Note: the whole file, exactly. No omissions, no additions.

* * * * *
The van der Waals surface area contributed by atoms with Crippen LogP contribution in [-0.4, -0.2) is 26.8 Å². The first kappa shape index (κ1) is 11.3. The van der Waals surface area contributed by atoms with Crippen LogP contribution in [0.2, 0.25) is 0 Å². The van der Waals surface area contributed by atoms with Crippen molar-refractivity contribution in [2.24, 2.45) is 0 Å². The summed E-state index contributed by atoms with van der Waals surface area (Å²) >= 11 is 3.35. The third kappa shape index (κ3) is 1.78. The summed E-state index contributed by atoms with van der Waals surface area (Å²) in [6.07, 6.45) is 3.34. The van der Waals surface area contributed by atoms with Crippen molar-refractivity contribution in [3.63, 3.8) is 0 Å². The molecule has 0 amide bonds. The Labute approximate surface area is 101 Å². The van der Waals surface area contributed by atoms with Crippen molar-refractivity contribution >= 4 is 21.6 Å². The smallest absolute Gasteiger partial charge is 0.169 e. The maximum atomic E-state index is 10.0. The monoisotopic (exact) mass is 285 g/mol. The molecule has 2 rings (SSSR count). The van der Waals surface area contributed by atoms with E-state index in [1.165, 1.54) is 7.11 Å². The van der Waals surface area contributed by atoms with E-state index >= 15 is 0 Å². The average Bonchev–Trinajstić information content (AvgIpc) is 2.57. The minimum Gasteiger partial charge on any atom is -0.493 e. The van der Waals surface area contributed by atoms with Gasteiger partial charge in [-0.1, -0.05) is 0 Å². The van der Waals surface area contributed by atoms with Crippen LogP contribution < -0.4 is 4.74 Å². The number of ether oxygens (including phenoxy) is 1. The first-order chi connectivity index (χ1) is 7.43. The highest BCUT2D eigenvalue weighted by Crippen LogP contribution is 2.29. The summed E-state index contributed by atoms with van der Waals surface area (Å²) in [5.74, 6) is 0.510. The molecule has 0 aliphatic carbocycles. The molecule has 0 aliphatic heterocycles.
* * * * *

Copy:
The van der Waals surface area contributed by atoms with Crippen LogP contribution in [-0.4, -0.2) is 26.8 Å². The first kappa shape index (κ1) is 11.3. The van der Waals surface area contributed by atoms with Crippen LogP contribution in [0.2, 0.25) is 0 Å². The van der Waals surface area contributed by atoms with Crippen molar-refractivity contribution in [2.24, 2.45) is 0 Å². The summed E-state index contributed by atoms with van der Waals surface area (Å²) >= 11 is 3.35. The third kappa shape index (κ3) is 1.78. The summed E-state index contributed by atoms with van der Waals surface area (Å²) in [6.07, 6.45) is 3.34. The van der Waals surface area contributed by atoms with Crippen molar-refractivity contribution in [3.63, 3.8) is 0 Å². The molecule has 0 amide bonds. The Labute approximate surface area is 101 Å². The van der Waals surface area contributed by atoms with Crippen molar-refractivity contribution >= 4 is 21.6 Å². The smallest absolute Gasteiger partial charge is 0.169 e. The maximum atomic E-state index is 10.0. The monoisotopic (exact) mass is 285 g/mol. The molecule has 2 rings (SSSR count). The van der Waals surface area contributed by atoms with E-state index in [1.165, 1.54) is 7.11 Å². The van der Waals surface area contributed by atoms with E-state index >= 15 is 0 Å². The average Bonchev–Trinajstić information content (AvgIpc) is 2.57. The minimum Gasteiger partial charge on any atom is -0.493 e. The van der Waals surface area contributed by atoms with Gasteiger partial charge in [-0.1, -0.05) is 0 Å². The van der Waals surface area contributed by atoms with Crippen LogP contribution < -0.4 is 4.74 Å². The number of ether oxygens (including phenoxy) is 1. The first-order chi connectivity index (χ1) is 7.43. The highest BCUT2D eigenvalue weighted by Crippen LogP contribution is 2.29. The summed E-state index contributed by atoms with van der Waals surface area (Å²) in [5.74, 6) is 0.510. The molecule has 0 aliphatic carbocycles. The molecule has 0 aliphatic heterocycles.